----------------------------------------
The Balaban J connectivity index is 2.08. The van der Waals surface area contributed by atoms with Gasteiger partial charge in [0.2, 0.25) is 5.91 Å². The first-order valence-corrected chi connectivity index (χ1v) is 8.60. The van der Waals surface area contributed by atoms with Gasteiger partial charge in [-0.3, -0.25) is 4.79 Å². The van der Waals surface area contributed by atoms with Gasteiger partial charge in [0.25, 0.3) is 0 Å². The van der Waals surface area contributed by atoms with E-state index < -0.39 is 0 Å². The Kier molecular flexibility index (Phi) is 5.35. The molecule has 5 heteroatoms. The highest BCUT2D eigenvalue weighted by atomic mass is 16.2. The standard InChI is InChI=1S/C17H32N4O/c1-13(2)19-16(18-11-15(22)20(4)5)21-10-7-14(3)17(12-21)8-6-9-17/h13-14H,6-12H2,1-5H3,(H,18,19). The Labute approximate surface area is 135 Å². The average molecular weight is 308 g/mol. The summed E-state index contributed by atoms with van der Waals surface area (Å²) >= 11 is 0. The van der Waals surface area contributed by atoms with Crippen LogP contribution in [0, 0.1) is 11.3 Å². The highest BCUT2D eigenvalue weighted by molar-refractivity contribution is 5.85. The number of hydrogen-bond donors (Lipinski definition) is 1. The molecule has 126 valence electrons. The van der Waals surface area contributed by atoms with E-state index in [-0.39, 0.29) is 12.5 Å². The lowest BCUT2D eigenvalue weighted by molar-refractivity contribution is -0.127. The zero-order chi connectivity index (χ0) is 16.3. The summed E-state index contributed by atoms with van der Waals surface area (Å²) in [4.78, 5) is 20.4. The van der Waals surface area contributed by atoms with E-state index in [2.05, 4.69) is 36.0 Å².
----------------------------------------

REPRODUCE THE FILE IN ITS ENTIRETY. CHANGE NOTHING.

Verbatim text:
The Balaban J connectivity index is 2.08. The van der Waals surface area contributed by atoms with Gasteiger partial charge in [0.2, 0.25) is 5.91 Å². The first-order valence-corrected chi connectivity index (χ1v) is 8.60. The van der Waals surface area contributed by atoms with Gasteiger partial charge in [-0.3, -0.25) is 4.79 Å². The van der Waals surface area contributed by atoms with Gasteiger partial charge in [0.25, 0.3) is 0 Å². The van der Waals surface area contributed by atoms with E-state index < -0.39 is 0 Å². The Kier molecular flexibility index (Phi) is 5.35. The molecule has 5 heteroatoms. The highest BCUT2D eigenvalue weighted by atomic mass is 16.2. The standard InChI is InChI=1S/C17H32N4O/c1-13(2)19-16(18-11-15(22)20(4)5)21-10-7-14(3)17(12-21)8-6-9-17/h13-14H,6-12H2,1-5H3,(H,18,19). The Labute approximate surface area is 135 Å². The average molecular weight is 308 g/mol. The summed E-state index contributed by atoms with van der Waals surface area (Å²) >= 11 is 0. The van der Waals surface area contributed by atoms with Crippen LogP contribution in [0, 0.1) is 11.3 Å². The highest BCUT2D eigenvalue weighted by molar-refractivity contribution is 5.85. The number of hydrogen-bond donors (Lipinski definition) is 1. The molecule has 126 valence electrons. The van der Waals surface area contributed by atoms with E-state index in [-0.39, 0.29) is 12.5 Å². The lowest BCUT2D eigenvalue weighted by molar-refractivity contribution is -0.127. The zero-order chi connectivity index (χ0) is 16.3. The summed E-state index contributed by atoms with van der Waals surface area (Å²) in [4.78, 5) is 20.4. The van der Waals surface area contributed by atoms with E-state index in [2.05, 4.69) is 36.0 Å².